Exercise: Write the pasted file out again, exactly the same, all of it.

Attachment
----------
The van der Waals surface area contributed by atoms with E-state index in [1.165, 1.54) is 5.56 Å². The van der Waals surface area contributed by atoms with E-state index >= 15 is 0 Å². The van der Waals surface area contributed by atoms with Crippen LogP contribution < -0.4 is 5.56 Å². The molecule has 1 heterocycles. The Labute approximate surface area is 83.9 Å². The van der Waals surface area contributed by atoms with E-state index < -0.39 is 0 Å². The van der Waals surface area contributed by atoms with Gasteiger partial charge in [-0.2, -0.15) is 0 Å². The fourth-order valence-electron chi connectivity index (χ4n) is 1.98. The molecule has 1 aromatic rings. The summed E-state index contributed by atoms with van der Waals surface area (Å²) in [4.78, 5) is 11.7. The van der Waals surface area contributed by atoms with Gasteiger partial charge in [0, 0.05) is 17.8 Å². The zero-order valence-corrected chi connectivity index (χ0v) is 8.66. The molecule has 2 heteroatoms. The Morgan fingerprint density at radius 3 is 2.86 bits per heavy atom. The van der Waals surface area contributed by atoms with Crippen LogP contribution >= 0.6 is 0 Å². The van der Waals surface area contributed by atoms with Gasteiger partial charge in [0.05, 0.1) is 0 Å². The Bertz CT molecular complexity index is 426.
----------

The van der Waals surface area contributed by atoms with E-state index in [1.165, 1.54) is 5.56 Å². The van der Waals surface area contributed by atoms with E-state index >= 15 is 0 Å². The van der Waals surface area contributed by atoms with Crippen LogP contribution < -0.4 is 5.56 Å². The molecule has 1 heterocycles. The Labute approximate surface area is 83.9 Å². The van der Waals surface area contributed by atoms with E-state index < -0.39 is 0 Å². The van der Waals surface area contributed by atoms with Gasteiger partial charge in [-0.2, -0.15) is 0 Å². The fourth-order valence-electron chi connectivity index (χ4n) is 1.98. The molecule has 1 aromatic rings. The summed E-state index contributed by atoms with van der Waals surface area (Å²) in [4.78, 5) is 11.7. The van der Waals surface area contributed by atoms with Gasteiger partial charge in [0, 0.05) is 17.8 Å². The zero-order valence-corrected chi connectivity index (χ0v) is 8.66. The molecule has 2 heteroatoms. The Morgan fingerprint density at radius 3 is 2.86 bits per heavy atom. The van der Waals surface area contributed by atoms with Crippen LogP contribution >= 0.6 is 0 Å². The van der Waals surface area contributed by atoms with Gasteiger partial charge in [0.05, 0.1) is 0 Å². The Bertz CT molecular complexity index is 426.